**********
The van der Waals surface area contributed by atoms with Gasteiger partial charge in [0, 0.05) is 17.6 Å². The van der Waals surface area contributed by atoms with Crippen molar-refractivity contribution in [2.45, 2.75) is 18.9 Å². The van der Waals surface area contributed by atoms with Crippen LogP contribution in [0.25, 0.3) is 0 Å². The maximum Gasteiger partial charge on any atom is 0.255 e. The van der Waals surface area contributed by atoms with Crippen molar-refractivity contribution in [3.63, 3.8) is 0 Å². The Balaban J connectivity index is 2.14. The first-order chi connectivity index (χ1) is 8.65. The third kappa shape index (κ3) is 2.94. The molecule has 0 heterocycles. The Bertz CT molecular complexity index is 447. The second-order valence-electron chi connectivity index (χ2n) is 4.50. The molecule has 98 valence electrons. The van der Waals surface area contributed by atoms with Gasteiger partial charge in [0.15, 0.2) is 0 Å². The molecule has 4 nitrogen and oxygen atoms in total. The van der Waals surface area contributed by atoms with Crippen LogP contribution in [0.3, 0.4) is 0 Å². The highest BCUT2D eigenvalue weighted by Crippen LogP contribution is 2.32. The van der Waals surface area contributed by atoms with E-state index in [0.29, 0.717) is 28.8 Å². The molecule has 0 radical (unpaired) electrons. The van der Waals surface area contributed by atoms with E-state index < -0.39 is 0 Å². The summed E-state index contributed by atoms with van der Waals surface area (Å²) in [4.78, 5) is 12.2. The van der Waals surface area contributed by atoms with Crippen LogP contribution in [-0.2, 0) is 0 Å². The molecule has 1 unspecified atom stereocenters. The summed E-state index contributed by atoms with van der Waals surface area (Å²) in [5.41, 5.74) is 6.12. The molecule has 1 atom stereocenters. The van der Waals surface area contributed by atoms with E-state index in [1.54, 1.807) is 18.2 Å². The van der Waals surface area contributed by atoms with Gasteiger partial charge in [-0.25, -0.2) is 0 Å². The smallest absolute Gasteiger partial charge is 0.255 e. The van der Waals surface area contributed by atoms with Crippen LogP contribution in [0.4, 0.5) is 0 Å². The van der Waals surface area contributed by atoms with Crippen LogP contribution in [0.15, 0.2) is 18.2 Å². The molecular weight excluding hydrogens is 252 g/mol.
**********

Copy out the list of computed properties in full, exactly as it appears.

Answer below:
The van der Waals surface area contributed by atoms with Gasteiger partial charge in [0, 0.05) is 17.6 Å². The van der Waals surface area contributed by atoms with Crippen molar-refractivity contribution in [2.45, 2.75) is 18.9 Å². The van der Waals surface area contributed by atoms with Crippen LogP contribution in [0.25, 0.3) is 0 Å². The maximum Gasteiger partial charge on any atom is 0.255 e. The van der Waals surface area contributed by atoms with Crippen molar-refractivity contribution in [3.63, 3.8) is 0 Å². The Balaban J connectivity index is 2.14. The first-order chi connectivity index (χ1) is 8.65. The third kappa shape index (κ3) is 2.94. The molecule has 0 heterocycles. The Bertz CT molecular complexity index is 447. The second-order valence-electron chi connectivity index (χ2n) is 4.50. The molecule has 98 valence electrons. The van der Waals surface area contributed by atoms with Gasteiger partial charge in [0.15, 0.2) is 0 Å². The molecule has 4 nitrogen and oxygen atoms in total. The van der Waals surface area contributed by atoms with Crippen LogP contribution in [0.3, 0.4) is 0 Å². The highest BCUT2D eigenvalue weighted by Crippen LogP contribution is 2.32. The van der Waals surface area contributed by atoms with E-state index in [0.29, 0.717) is 28.8 Å². The molecule has 0 radical (unpaired) electrons. The van der Waals surface area contributed by atoms with E-state index < -0.39 is 0 Å². The summed E-state index contributed by atoms with van der Waals surface area (Å²) in [4.78, 5) is 12.2. The van der Waals surface area contributed by atoms with Crippen LogP contribution in [-0.2, 0) is 0 Å². The molecule has 1 unspecified atom stereocenters. The summed E-state index contributed by atoms with van der Waals surface area (Å²) in [5.41, 5.74) is 6.12. The molecule has 1 atom stereocenters. The van der Waals surface area contributed by atoms with E-state index in [1.54, 1.807) is 18.2 Å². The van der Waals surface area contributed by atoms with Gasteiger partial charge in [-0.25, -0.2) is 0 Å². The smallest absolute Gasteiger partial charge is 0.255 e. The van der Waals surface area contributed by atoms with Crippen LogP contribution in [0.4, 0.5) is 0 Å². The van der Waals surface area contributed by atoms with Crippen LogP contribution in [0.15, 0.2) is 18.2 Å². The molecular weight excluding hydrogens is 252 g/mol.